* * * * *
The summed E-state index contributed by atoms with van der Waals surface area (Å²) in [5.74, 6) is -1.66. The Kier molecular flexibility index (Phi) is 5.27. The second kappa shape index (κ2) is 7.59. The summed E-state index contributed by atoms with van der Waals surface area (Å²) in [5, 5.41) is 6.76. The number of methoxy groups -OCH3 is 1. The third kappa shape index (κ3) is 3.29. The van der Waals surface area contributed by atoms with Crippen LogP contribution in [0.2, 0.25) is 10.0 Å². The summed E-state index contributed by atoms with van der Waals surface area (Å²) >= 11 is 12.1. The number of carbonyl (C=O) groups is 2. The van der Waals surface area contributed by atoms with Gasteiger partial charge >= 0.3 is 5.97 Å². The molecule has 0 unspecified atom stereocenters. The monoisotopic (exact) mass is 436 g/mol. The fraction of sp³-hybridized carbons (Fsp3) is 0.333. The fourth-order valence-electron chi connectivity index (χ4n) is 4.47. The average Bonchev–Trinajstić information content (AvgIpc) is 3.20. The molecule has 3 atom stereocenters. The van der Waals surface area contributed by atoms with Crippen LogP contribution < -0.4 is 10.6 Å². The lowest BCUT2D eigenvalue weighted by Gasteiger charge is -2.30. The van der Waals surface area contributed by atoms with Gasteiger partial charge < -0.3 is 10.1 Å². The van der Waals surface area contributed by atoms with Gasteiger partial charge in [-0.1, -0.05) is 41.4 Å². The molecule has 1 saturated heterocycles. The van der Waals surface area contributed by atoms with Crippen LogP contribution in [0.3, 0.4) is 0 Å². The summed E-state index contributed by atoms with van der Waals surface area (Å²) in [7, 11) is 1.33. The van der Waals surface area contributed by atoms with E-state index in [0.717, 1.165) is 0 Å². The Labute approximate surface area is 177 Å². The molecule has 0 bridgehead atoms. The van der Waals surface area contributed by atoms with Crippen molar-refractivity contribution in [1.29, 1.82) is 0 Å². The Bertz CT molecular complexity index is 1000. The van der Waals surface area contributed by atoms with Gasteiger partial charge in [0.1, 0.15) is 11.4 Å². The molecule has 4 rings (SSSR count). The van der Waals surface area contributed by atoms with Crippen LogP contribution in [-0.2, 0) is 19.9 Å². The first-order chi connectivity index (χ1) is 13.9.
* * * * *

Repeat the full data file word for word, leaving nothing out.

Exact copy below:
The summed E-state index contributed by atoms with van der Waals surface area (Å²) in [5.74, 6) is -1.66. The Kier molecular flexibility index (Phi) is 5.27. The second kappa shape index (κ2) is 7.59. The summed E-state index contributed by atoms with van der Waals surface area (Å²) in [5, 5.41) is 6.76. The number of methoxy groups -OCH3 is 1. The third kappa shape index (κ3) is 3.29. The van der Waals surface area contributed by atoms with Crippen LogP contribution in [0.2, 0.25) is 10.0 Å². The summed E-state index contributed by atoms with van der Waals surface area (Å²) >= 11 is 12.1. The number of carbonyl (C=O) groups is 2. The van der Waals surface area contributed by atoms with Gasteiger partial charge >= 0.3 is 5.97 Å². The molecule has 0 unspecified atom stereocenters. The monoisotopic (exact) mass is 436 g/mol. The fraction of sp³-hybridized carbons (Fsp3) is 0.333. The fourth-order valence-electron chi connectivity index (χ4n) is 4.47. The average Bonchev–Trinajstić information content (AvgIpc) is 3.20. The molecule has 3 atom stereocenters. The van der Waals surface area contributed by atoms with Crippen LogP contribution < -0.4 is 10.6 Å². The lowest BCUT2D eigenvalue weighted by Gasteiger charge is -2.30. The van der Waals surface area contributed by atoms with Gasteiger partial charge < -0.3 is 10.1 Å². The van der Waals surface area contributed by atoms with Gasteiger partial charge in [-0.1, -0.05) is 41.4 Å². The molecule has 1 saturated heterocycles. The van der Waals surface area contributed by atoms with Crippen LogP contribution in [0.3, 0.4) is 0 Å². The summed E-state index contributed by atoms with van der Waals surface area (Å²) in [7, 11) is 1.33. The van der Waals surface area contributed by atoms with E-state index in [0.717, 1.165) is 0 Å². The Labute approximate surface area is 177 Å². The molecule has 0 bridgehead atoms. The van der Waals surface area contributed by atoms with Crippen molar-refractivity contribution in [1.29, 1.82) is 0 Å². The Bertz CT molecular complexity index is 1000. The van der Waals surface area contributed by atoms with Gasteiger partial charge in [0.1, 0.15) is 11.4 Å². The molecule has 4 rings (SSSR count). The van der Waals surface area contributed by atoms with Crippen LogP contribution in [-0.2, 0) is 19.9 Å². The first-order chi connectivity index (χ1) is 13.9.